I want to reiterate a point made in a previous post ("A Beginner's Guide to SAE J1939 Embedded Software Development"): When developing and testing your CAN Bus application, may it be Classical CAN, CAN FD, CANopen, SAE J1939, or NMEA 2000, you need to connect your device to a functional network. One solitary node connected to your device will not do. On the other hand, a working network provides operation under stable conditions, i.e., the assurance that any possible communication problems have to do with your device (no pun intended; that's just in the nature of things).
Our Starter Kit and Network Simulator provides a solution for SAE J1939 testing but also ISOBUS and (to a certain degree) NMEA 2000. However, when vigorously testing new devices and their firmware, I add another device, a CAN analyzer that displays all CAN Bus traffic regardless of the protocol used. In the past, I used the ADFWeb.com USB-to-CAN converter. Their Windows software is easy to manage, which is crucial since I don't particularly appreciate going through significant learning curves.
Many such USB gateways are available in the market, and they vary in complexity and pricing. The top-of-the-line will be suitable if you are engaged in complex CAN Bus development, such as automobile or robotics applications. However, when it comes to SAE J1939 or NMEA 2000, there is no need for all top-notch features (e.g., sample point timing, oscillator frequency, etc.).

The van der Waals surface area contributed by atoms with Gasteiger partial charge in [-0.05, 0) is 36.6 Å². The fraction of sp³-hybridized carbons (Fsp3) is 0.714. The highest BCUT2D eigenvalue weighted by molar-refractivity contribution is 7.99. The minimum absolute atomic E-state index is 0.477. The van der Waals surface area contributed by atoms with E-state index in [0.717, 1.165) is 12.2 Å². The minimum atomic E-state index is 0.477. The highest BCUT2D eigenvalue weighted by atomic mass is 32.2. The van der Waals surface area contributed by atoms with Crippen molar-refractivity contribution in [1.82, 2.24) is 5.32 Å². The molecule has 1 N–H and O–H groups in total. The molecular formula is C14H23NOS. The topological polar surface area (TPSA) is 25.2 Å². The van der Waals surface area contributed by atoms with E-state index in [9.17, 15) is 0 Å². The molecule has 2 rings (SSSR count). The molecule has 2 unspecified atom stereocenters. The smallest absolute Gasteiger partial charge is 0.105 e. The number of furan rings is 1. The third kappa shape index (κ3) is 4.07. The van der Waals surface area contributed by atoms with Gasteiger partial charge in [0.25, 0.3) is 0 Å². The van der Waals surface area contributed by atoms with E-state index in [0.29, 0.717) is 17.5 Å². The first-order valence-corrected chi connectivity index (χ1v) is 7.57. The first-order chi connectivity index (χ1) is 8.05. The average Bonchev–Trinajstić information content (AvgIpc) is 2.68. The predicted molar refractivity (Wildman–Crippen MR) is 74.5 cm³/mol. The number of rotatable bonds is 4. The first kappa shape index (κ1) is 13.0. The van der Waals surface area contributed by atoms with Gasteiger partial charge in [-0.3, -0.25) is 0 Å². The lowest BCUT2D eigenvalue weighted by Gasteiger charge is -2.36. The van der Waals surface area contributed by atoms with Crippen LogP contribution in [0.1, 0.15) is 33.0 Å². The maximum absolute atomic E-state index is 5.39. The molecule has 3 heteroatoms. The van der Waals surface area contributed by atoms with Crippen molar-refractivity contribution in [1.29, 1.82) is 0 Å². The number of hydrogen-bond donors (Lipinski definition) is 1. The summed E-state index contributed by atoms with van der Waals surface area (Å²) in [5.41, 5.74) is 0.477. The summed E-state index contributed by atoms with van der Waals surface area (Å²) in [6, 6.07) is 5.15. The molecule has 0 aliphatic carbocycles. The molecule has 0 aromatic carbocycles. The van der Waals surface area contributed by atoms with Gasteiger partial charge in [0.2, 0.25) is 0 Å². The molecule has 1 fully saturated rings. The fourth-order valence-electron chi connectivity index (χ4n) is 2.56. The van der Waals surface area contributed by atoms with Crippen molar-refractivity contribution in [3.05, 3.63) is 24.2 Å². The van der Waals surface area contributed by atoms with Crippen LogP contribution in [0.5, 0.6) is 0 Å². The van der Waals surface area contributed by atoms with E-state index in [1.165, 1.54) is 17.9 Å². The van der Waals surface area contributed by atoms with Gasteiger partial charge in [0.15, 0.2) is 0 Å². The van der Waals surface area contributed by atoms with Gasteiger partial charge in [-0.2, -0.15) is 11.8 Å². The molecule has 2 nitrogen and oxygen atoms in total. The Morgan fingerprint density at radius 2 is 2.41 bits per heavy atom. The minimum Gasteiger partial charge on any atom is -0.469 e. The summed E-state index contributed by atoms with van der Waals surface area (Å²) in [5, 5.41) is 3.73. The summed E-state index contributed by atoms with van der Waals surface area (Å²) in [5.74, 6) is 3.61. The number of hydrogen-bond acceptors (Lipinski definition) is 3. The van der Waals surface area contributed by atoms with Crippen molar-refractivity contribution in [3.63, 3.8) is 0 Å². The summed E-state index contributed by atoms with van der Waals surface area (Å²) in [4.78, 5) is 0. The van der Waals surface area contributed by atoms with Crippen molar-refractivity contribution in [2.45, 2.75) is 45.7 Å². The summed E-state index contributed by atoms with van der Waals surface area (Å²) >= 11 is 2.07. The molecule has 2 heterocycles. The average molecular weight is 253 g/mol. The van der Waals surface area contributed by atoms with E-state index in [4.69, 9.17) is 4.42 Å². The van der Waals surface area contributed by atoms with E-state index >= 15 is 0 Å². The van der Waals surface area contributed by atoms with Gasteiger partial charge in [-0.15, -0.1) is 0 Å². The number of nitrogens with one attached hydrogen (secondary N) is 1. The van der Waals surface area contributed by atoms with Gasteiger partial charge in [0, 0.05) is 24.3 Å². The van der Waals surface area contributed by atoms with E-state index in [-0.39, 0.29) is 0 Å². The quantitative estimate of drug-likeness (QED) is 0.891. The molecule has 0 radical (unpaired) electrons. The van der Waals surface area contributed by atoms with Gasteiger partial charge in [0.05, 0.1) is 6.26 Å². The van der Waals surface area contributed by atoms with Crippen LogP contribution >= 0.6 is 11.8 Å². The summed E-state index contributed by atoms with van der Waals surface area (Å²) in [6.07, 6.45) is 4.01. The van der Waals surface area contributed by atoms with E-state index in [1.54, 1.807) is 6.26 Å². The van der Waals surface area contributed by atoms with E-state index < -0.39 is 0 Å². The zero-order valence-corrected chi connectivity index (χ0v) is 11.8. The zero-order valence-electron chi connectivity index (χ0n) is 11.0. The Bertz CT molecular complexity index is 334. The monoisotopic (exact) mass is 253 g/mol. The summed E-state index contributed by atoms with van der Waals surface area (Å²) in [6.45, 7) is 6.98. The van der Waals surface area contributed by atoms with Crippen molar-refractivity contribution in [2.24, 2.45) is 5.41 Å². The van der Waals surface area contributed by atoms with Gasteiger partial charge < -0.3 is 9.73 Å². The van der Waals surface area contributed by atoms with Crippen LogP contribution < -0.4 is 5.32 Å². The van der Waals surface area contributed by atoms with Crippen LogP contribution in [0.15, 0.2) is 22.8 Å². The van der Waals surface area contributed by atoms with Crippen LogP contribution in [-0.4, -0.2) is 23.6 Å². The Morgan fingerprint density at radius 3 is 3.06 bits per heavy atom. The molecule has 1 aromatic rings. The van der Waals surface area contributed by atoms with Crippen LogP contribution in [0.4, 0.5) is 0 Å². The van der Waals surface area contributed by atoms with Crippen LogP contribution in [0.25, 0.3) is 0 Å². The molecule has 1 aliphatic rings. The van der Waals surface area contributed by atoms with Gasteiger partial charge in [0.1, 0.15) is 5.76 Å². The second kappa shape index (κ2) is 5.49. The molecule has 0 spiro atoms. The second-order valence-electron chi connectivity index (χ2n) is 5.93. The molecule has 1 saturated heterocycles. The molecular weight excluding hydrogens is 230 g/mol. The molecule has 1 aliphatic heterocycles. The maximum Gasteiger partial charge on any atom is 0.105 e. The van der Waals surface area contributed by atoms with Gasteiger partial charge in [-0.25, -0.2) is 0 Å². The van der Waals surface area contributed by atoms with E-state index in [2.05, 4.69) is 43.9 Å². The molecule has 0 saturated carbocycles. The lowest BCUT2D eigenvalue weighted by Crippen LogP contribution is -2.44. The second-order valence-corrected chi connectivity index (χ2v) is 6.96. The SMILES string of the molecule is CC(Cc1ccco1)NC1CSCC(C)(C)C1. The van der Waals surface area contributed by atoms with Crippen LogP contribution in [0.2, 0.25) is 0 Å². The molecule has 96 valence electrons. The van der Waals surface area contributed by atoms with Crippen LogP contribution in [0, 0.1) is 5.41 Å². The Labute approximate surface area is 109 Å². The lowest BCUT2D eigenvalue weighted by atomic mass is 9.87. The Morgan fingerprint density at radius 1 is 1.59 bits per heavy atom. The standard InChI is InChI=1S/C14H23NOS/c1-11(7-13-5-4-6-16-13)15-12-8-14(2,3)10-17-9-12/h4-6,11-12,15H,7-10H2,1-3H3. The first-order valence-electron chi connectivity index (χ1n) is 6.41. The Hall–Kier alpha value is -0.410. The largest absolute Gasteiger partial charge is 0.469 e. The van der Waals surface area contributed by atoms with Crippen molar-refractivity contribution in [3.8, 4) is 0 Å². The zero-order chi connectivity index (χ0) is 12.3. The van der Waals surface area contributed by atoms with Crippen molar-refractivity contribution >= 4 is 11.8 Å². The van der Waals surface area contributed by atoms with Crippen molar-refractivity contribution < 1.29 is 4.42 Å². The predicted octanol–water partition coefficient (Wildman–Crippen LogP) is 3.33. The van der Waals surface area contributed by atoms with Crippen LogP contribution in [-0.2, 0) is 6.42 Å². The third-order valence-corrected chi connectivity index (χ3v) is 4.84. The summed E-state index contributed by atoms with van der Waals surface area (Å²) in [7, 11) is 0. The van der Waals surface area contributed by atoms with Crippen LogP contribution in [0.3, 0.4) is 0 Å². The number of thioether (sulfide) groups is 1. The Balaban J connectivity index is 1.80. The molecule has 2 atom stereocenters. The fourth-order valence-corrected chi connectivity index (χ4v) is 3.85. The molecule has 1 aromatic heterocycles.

When it was time to modernize my test hardware to Windows 11 (with all its nasty USB driver restrictions), I also updated the CAN Analyzer hardware. I opted for the PEAK PCAN-USB Pro, which supports two CAN and LIN Bus interfaces. As I mentioned, simple yet effective Windows software is essential to me, and PCAN-View does not disappoint. Setup was a breeze (besides the fact that Windows 11 does not recognize their USB port), and the software was created with great user-friendliness in mind, making reading the user manual an optional task.
The screenshot above demonstrates the data traffic between two devices, the PCAN-USB Pro and our SAE J1939 Simulator Board, which are connected through our CAN Bus Hub board (see test setup on top of the page). When testing new devices and firmware versions, I connect to the hub with the knowledge that any discrepancy must be originated in the new device, thus preventing any time-consuming shooting-in-the-dark scenario.
SAE J1939 to USB Gateway in Plastic Enclosure
The SAE J1939 to USB Gateway utilizes our SAE J1939 ECU Simulator Board With USB Port and embeds it in an enclosure. The SAE J1939 gateway allows you to monitor, simulate, and record any PGN as defined in the SAE J1939-71 Standard but also including diagnostic messages according to SAE J1939-73.
The gateway supports the full SAE J1939 protocol according to J1939/81 Network Management (Address Claiming) and J1939/21 Transport Protocol (TP). It is also supported by an extensive programming interface for Windows and Linux/Ubuntu applications, including full C/C++/C# source code for short time-to-market developments.
Our SAE 1939 Starter Kit And Network Simulators allow the experienced engineer and the beginner to experiment with SAE J1939 data communication without connecting to a real-world J1939 network, i.e., a diesel engine. To establish a network, you need at least two nodes. That fact applies, especially to CAN/J1939 nodes. A single CAN Bus controller [...]
The Emotas CANopen FD starter kit provides a CAN FD micro-controller board, an extension board with CAN FD transceiver, and a CAN FD USB interface for the rapid prototyping of CANopen FD applications. CANopen FD, as specified in the CAN in Automation (CiA) specification 1301, uses the new features of CAN FD such as a higher data bit-rate [...]